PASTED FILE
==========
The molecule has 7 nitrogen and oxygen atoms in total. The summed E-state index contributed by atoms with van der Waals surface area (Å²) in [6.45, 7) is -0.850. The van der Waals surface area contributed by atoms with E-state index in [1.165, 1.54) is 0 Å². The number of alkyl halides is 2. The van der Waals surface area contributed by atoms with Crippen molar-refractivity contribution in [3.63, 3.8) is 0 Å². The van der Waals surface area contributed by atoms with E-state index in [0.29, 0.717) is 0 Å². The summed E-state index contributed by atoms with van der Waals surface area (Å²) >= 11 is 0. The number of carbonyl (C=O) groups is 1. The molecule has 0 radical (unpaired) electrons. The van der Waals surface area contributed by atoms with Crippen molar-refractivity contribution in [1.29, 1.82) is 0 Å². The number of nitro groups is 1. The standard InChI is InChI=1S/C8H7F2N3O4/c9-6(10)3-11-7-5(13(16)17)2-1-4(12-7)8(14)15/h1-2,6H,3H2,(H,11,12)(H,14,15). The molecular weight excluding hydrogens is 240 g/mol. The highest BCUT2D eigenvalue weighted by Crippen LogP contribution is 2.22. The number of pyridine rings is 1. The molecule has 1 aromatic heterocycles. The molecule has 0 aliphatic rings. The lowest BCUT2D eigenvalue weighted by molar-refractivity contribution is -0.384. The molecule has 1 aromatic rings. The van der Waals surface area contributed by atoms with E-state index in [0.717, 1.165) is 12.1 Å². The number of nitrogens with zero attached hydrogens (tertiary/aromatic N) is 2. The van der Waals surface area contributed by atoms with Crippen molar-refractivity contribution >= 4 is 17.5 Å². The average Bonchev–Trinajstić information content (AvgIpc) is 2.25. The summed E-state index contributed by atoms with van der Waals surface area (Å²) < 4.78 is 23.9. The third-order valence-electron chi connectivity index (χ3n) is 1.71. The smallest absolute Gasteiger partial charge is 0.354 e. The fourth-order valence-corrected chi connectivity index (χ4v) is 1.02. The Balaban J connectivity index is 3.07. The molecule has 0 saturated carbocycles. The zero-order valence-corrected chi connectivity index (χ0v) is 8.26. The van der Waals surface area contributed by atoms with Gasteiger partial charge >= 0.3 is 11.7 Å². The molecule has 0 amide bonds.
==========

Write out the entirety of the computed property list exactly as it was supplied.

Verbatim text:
The molecule has 7 nitrogen and oxygen atoms in total. The summed E-state index contributed by atoms with van der Waals surface area (Å²) in [6.45, 7) is -0.850. The van der Waals surface area contributed by atoms with E-state index in [1.165, 1.54) is 0 Å². The number of alkyl halides is 2. The van der Waals surface area contributed by atoms with Crippen molar-refractivity contribution in [3.63, 3.8) is 0 Å². The van der Waals surface area contributed by atoms with E-state index in [0.29, 0.717) is 0 Å². The summed E-state index contributed by atoms with van der Waals surface area (Å²) >= 11 is 0. The number of carbonyl (C=O) groups is 1. The molecule has 0 radical (unpaired) electrons. The van der Waals surface area contributed by atoms with Crippen molar-refractivity contribution in [1.29, 1.82) is 0 Å². The number of nitro groups is 1. The standard InChI is InChI=1S/C8H7F2N3O4/c9-6(10)3-11-7-5(13(16)17)2-1-4(12-7)8(14)15/h1-2,6H,3H2,(H,11,12)(H,14,15). The molecular weight excluding hydrogens is 240 g/mol. The highest BCUT2D eigenvalue weighted by Crippen LogP contribution is 2.22. The number of pyridine rings is 1. The molecule has 1 aromatic heterocycles. The molecule has 0 aliphatic rings. The lowest BCUT2D eigenvalue weighted by molar-refractivity contribution is -0.384. The molecule has 1 aromatic rings. The van der Waals surface area contributed by atoms with E-state index in [0.717, 1.165) is 12.1 Å². The number of nitrogens with zero attached hydrogens (tertiary/aromatic N) is 2. The van der Waals surface area contributed by atoms with Crippen molar-refractivity contribution >= 4 is 17.5 Å². The average Bonchev–Trinajstić information content (AvgIpc) is 2.25. The summed E-state index contributed by atoms with van der Waals surface area (Å²) < 4.78 is 23.9. The third-order valence-electron chi connectivity index (χ3n) is 1.71. The smallest absolute Gasteiger partial charge is 0.354 e. The fourth-order valence-corrected chi connectivity index (χ4v) is 1.02. The Balaban J connectivity index is 3.07. The molecule has 0 saturated carbocycles. The zero-order valence-corrected chi connectivity index (χ0v) is 8.26. The van der Waals surface area contributed by atoms with Gasteiger partial charge >= 0.3 is 11.7 Å². The molecule has 0 amide bonds.